‘People would rather die than think and most people do’ is a witticism attributed to Bertrand Russell. If this is true then the prospects are poor for the societal conversation on the morality of organizations that I suggested a few months ago, since it requires people to think for themselves. Socrates ran into trouble when he advocated such an approach; so, perhaps I should be careful about what I suggest and return to the silent majority. Now I have contradicted myself, but as Erwin Schrödinger wrote ‘If a man never contradicts himself, the reason must be that he virtually never says anything at all’. I am sure that I have contradicted myself many times in my posts over the last year but you continue to read this blog in increasing numbers [up by 50% compared to 2014]. Thank you for your support during 2015.
For many of us the pace of life will have accelerated to a fever pitch as the holiday season approached and we tried to complete time-sensitive tasks while being deluged with emails, messages, images, reports and demands for a slice of our time. Fredrik Sjoberg in his delightful book, ‘The Fly Trap‘ suggests that ‘if you think the torrent goes too fast, then in nine out of ten cases you can turn it off or just close your eyes and breathe your own air for a while.’ Nile crocodiles have a life expectancy of 100 years which some have attributed to their ability to slow their metabolism. ‘Unfussed, they can reduce their heart rate to about three beats a minute’ according to Peter Hughes. So in this holiday season: switch off, close your eyes, go mind-wandering (see my post entitled ‘Mind wandering‘ on September 3rd, 2014) and you are likely to live longer and have time for everything.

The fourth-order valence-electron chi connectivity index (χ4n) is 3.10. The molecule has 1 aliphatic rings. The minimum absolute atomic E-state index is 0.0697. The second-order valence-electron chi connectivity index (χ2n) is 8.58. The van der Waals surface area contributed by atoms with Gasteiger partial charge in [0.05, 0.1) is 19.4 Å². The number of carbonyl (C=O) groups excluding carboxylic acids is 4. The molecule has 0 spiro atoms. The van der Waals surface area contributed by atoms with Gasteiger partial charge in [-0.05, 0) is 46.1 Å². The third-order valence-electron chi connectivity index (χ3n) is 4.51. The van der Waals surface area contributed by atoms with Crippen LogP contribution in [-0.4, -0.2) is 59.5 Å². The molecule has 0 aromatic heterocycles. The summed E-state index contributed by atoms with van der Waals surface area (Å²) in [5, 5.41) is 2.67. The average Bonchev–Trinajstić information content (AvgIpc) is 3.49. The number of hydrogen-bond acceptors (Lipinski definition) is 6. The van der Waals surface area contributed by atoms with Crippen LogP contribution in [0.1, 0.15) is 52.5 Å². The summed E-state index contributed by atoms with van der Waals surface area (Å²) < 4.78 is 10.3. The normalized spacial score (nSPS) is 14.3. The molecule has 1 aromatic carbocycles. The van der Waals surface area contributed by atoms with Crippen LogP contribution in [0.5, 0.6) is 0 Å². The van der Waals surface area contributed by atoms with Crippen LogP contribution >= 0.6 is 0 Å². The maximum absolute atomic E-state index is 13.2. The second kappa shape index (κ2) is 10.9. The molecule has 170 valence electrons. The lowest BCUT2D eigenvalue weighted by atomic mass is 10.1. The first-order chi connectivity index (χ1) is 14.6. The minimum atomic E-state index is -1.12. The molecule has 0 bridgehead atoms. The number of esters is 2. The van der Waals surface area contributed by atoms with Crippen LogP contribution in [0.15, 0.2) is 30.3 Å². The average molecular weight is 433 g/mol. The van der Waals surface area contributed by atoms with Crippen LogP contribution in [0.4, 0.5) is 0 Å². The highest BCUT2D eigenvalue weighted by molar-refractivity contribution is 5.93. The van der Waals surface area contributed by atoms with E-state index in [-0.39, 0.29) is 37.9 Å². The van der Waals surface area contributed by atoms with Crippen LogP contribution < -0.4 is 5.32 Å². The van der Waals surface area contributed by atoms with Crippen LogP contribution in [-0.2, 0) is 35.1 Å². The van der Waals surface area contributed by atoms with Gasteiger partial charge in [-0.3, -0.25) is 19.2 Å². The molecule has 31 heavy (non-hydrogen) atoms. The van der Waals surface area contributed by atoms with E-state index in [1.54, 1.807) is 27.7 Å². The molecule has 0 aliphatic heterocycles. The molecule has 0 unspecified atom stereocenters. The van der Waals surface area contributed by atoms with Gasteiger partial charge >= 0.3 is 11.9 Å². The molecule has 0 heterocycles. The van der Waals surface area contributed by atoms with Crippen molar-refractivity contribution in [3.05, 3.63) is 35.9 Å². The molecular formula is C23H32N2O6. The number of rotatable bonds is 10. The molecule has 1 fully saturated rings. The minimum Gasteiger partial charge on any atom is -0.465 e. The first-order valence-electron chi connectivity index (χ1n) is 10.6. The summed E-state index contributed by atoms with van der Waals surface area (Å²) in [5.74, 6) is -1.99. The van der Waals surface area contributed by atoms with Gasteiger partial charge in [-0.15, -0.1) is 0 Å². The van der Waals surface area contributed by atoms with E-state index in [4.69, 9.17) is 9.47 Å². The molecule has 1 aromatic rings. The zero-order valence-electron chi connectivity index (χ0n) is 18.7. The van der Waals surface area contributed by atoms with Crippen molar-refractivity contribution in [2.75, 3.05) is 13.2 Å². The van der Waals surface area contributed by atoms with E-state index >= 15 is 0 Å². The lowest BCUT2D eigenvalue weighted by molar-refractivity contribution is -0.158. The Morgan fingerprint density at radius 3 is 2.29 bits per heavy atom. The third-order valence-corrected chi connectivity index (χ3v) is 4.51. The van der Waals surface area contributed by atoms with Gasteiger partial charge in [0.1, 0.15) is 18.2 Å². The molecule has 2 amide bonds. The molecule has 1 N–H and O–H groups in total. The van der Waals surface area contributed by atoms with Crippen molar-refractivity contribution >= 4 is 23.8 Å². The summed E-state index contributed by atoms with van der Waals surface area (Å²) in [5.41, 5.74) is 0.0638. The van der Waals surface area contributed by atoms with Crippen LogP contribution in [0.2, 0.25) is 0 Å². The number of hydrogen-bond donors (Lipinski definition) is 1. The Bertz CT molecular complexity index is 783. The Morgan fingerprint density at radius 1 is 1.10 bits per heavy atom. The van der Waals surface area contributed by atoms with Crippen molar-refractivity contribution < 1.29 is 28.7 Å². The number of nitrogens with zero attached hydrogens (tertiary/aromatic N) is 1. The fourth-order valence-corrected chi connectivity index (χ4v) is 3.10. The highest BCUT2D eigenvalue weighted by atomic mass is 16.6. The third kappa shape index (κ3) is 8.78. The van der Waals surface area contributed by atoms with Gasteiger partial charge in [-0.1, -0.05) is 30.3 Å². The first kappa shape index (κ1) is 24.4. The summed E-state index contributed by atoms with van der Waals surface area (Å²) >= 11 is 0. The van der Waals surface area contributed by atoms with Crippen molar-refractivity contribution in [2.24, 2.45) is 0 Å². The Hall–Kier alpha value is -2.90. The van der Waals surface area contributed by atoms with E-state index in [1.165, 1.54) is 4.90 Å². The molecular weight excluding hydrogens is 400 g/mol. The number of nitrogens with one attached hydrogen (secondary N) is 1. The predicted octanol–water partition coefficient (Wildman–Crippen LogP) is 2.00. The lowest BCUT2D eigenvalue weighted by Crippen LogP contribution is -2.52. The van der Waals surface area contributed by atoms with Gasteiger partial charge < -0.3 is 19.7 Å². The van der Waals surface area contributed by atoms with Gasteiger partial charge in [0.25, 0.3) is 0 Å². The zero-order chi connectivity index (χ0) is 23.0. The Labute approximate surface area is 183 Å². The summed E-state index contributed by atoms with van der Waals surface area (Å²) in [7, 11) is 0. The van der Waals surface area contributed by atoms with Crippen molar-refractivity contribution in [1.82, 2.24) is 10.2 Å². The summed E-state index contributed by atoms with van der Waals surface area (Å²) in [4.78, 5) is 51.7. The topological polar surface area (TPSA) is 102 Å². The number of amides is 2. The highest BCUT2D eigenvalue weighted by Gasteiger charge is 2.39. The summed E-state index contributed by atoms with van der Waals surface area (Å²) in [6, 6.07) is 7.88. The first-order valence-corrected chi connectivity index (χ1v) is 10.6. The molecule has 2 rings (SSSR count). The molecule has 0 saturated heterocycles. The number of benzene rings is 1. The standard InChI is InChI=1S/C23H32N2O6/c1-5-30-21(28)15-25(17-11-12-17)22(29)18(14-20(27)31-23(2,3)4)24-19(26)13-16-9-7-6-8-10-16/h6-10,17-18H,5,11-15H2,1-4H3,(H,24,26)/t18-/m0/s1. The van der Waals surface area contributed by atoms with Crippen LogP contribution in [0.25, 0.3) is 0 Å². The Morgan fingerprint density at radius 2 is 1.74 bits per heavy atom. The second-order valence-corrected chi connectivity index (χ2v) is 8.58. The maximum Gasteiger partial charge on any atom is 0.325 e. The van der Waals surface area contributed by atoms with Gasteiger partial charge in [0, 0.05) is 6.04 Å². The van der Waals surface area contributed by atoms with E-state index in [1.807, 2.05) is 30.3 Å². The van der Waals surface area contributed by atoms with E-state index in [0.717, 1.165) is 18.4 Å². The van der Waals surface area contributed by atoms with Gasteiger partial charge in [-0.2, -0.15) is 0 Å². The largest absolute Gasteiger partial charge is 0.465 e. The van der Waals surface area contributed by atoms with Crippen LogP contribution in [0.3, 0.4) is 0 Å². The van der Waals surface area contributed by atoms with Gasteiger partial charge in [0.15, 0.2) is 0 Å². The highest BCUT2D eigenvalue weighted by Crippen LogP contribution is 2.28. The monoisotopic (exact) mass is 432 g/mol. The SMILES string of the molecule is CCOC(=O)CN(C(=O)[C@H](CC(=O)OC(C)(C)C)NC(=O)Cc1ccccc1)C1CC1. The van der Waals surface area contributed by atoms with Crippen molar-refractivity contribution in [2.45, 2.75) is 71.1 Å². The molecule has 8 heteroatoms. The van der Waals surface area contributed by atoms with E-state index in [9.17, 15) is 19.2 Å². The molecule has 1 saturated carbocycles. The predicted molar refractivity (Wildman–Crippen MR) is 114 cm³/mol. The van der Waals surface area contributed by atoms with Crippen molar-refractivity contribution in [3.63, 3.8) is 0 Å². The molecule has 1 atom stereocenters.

Farm tractors have been growing bigger and bigger, though perhaps not everywhere – the photograph was taken in Donegal, Ireland earlier this year. The size of tractors is driven by the economics of needing a driver in the cab. The labour costs are high in many places, so that the productivity per tractor driver has to be high too. Hence, the tractors have to move fast and process a large amount of the field on each pass. This leads to enormous tractors that weigh a lot and exert a large pressure on the soil, which in turn results in between 1 and 3% of the farm land becoming unproductive because crops won’t grow in the severely compressed soil. But what happens if we eliminate the need for the driver by using autonomous vehicles? Then, we can have smaller vehicles working 24/7 that do less damage and are cheaper, which means that a single machine breakdown doesn’t bring work to halt. We can also contemplate tailoring the farming of each field to the local environmental and soil conditions instead a mono-crop one-size fits all approach. These are not my ideas but were espoused by Peter Cooke of the Queensland University of Technology at a recent meeting at the Royal Society on ‘Robotics and Autonomous Systems’.
It is a similar argument for modular nuclear power stations. Most of the world is intent on building enormous reactors capable of generating several GigaWatts of power (that’s typically 3 with nine zeros after it) at a cost of around £8 billion (that’s 8 with nine zeros) so about 50 pence per Watt. Such a massive amount of power requires a massive infrastructure to deliver the power to where it is need and a shutdown for maintenance or a breakdown potentially cuts power to about a million people. The alternative is small modular reactors built, and later dismantled, in a factory that leave an uncontaminated site at a lower capital cost and which provide a more flexible power feed into the national grid. Some commentators (see for example Editor’s comment in Professsional Engineer, November 2015)believe that a factory could be established and rolling modular reactors off its production line on the same timescale as building a GigaWatt station.